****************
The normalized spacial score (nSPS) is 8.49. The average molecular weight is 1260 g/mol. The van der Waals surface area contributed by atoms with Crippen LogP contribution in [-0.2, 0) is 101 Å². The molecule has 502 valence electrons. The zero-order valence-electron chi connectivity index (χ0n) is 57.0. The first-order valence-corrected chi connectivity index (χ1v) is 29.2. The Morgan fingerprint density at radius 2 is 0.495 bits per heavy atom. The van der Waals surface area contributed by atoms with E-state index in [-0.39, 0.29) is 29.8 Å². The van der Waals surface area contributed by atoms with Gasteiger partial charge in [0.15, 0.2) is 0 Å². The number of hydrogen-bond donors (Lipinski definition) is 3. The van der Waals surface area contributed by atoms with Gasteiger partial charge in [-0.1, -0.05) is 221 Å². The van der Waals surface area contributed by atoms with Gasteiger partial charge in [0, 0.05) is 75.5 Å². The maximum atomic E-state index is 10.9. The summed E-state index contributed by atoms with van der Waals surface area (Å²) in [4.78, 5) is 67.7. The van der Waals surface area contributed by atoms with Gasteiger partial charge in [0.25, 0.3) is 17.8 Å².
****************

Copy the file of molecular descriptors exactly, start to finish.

The normalized spacial score (nSPS) is 8.49. The average molecular weight is 1260 g/mol. The van der Waals surface area contributed by atoms with Crippen LogP contribution in [-0.2, 0) is 101 Å². The molecule has 502 valence electrons. The zero-order valence-electron chi connectivity index (χ0n) is 57.0. The first-order valence-corrected chi connectivity index (χ1v) is 29.2. The Morgan fingerprint density at radius 2 is 0.495 bits per heavy atom. The van der Waals surface area contributed by atoms with E-state index in [-0.39, 0.29) is 29.8 Å². The van der Waals surface area contributed by atoms with Gasteiger partial charge in [0.15, 0.2) is 0 Å². The number of hydrogen-bond donors (Lipinski definition) is 3. The van der Waals surface area contributed by atoms with Gasteiger partial charge in [-0.1, -0.05) is 221 Å². The van der Waals surface area contributed by atoms with Gasteiger partial charge in [0, 0.05) is 75.5 Å². The maximum atomic E-state index is 10.9. The summed E-state index contributed by atoms with van der Waals surface area (Å²) in [4.78, 5) is 67.7. The van der Waals surface area contributed by atoms with Gasteiger partial charge in [0.25, 0.3) is 17.8 Å².